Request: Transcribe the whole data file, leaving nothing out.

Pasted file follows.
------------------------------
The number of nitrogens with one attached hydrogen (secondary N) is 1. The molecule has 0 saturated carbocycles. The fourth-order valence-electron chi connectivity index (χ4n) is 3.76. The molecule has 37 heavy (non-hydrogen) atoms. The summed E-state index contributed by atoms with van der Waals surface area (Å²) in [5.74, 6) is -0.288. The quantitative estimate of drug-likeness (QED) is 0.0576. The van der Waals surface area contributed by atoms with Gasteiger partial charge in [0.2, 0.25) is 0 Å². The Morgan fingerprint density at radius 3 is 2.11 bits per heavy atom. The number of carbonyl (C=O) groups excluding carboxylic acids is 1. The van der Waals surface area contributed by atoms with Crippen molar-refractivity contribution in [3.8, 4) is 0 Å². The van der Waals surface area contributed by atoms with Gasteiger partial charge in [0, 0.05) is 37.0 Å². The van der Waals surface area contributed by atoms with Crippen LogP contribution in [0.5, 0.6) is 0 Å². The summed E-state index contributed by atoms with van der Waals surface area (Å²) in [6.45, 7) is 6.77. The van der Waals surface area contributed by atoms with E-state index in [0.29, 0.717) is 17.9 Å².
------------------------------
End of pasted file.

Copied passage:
The number of nitrogens with one attached hydrogen (secondary N) is 1. The molecule has 0 saturated carbocycles. The fourth-order valence-electron chi connectivity index (χ4n) is 3.76. The molecule has 37 heavy (non-hydrogen) atoms. The summed E-state index contributed by atoms with van der Waals surface area (Å²) in [5.74, 6) is -0.288. The quantitative estimate of drug-likeness (QED) is 0.0576. The van der Waals surface area contributed by atoms with Gasteiger partial charge in [0.2, 0.25) is 0 Å². The Morgan fingerprint density at radius 3 is 2.11 bits per heavy atom. The number of carbonyl (C=O) groups excluding carboxylic acids is 1. The van der Waals surface area contributed by atoms with Crippen molar-refractivity contribution in [3.8, 4) is 0 Å². The van der Waals surface area contributed by atoms with Gasteiger partial charge in [0, 0.05) is 37.0 Å². The van der Waals surface area contributed by atoms with Crippen LogP contribution in [0.5, 0.6) is 0 Å². The summed E-state index contributed by atoms with van der Waals surface area (Å²) in [6.45, 7) is 6.77. The van der Waals surface area contributed by atoms with E-state index in [0.29, 0.717) is 17.9 Å².